But what's your thought on the topic? Please let the city manager and council know, via e-mail to or comment at a council meeting.

Wednesday, June 10, 2015

Zoning Tools Can Help Takoma Park Shape Local Development

The City of Takoma Park has a variety of tools at its disposal, when it comes to guiding development within city limits.

Montgomery County zoning code, enacted by the County Council, applies in Takoma Park. Zoning is administered by the county's Planning Department and governed by the five-member Planning Board. Yet the city does have a say in zoning linked decision. I'll attempt to explain how Takoma Park can shape local development, reposting a write-up I sent to constituents as part of a neighborhood discussion.

The Takoma Park Historic District

Beyond base zoning code, a number of artifacts carry weight. They include (area) master plans, sector plans, and design guidelines. We also have -- and can seek modification of -- overlay zones that refine the base zoning for a defined area. This is all in addition to the Historic District protections. Finally, prospective developers are often required to submit site plans for Planning Board approval, and the city can and does weigh in on these.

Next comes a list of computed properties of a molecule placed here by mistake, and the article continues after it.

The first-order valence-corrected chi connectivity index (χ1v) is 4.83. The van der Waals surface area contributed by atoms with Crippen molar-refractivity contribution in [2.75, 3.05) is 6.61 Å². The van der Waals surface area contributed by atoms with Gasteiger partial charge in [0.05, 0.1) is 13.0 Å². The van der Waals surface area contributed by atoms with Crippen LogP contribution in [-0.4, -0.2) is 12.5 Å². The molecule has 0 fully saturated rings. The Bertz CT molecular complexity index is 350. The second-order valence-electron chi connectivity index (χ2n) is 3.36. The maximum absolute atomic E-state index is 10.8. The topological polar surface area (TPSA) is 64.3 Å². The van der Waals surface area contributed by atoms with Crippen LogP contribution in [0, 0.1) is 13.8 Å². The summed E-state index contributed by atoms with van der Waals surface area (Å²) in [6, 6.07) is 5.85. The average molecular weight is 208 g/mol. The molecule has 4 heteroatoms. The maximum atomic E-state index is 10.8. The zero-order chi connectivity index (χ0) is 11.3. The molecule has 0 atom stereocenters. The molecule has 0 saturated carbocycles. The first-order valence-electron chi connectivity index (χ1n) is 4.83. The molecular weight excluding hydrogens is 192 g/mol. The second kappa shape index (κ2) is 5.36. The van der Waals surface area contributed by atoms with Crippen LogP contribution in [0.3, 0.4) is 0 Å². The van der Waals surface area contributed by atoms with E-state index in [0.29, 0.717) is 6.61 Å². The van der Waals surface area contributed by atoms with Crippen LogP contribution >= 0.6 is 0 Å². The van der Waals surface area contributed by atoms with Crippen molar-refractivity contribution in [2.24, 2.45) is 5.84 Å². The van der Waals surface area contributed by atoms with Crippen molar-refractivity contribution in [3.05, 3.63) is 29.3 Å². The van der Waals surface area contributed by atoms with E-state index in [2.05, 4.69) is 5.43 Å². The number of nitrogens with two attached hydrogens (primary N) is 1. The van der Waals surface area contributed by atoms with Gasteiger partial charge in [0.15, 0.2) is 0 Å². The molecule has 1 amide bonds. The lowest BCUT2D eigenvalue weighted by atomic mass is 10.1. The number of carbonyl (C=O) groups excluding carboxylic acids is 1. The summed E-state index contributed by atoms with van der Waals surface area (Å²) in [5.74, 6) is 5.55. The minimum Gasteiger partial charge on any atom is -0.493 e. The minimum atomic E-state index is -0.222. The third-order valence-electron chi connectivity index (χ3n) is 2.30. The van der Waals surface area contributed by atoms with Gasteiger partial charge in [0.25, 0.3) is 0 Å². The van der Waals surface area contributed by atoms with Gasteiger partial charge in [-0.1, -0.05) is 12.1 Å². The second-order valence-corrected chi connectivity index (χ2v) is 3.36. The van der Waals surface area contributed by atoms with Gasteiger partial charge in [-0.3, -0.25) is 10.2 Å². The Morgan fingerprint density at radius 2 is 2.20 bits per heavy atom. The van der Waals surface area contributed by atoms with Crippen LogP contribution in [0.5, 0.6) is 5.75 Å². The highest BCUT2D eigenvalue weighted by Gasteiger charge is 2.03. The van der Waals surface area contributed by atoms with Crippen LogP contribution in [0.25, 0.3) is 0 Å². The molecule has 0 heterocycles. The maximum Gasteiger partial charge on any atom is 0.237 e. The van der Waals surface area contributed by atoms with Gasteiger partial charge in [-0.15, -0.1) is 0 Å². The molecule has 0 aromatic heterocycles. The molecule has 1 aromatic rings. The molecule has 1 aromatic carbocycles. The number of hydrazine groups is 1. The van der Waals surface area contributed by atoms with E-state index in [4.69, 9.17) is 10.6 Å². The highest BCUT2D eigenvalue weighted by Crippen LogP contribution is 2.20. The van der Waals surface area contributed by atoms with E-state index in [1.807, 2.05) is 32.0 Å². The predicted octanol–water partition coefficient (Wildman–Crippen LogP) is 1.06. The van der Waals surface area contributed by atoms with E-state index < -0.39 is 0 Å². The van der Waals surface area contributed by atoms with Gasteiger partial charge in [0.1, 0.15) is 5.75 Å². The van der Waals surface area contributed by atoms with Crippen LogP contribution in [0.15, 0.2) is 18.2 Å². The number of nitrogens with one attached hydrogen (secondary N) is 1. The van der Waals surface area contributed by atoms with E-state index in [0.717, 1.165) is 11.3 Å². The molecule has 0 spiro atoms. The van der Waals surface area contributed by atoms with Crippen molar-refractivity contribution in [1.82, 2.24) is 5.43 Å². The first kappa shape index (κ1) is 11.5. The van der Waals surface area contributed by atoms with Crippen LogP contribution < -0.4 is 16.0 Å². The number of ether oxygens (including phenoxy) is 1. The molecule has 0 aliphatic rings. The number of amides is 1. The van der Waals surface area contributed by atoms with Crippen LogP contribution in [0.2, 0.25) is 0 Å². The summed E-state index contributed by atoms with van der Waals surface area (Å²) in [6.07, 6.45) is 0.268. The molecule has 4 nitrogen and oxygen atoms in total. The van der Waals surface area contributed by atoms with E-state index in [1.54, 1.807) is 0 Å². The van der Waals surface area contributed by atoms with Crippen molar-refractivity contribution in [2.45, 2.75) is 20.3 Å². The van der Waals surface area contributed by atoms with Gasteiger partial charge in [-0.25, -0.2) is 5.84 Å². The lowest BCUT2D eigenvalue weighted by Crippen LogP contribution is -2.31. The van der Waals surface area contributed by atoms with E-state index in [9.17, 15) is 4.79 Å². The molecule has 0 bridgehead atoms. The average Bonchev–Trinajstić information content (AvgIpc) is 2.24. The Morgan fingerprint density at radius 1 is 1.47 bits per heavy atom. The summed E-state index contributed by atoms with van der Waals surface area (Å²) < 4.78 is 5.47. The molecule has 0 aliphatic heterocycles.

I'll give examples and also explain a provision on state law that gives Takoma Park special say in zoning matters within the city. Residents with more expertise than I have (including Frances Phipps and Faroll Hamer) and others can add to, correct, or clarify all this.

Planning Documents

  • Much of Takoma Park is within the Takoma Park/East Silver Silver Spring Commercial Revitalization (TPESS) overlay zone, which was created a number of years ago and modified during the 2013 county-wide zoning rewrite.

  • I am advocating that the city discuss creation of an overlay zone for Takoma-Langley Crossroads and the full extent of New Hampshire Avenue in and bordering Takoma Park.

  • The Takoma Park Master Plan is available online.

  • It's possible to seek a "minor master plan amendment" in order to make adjustments.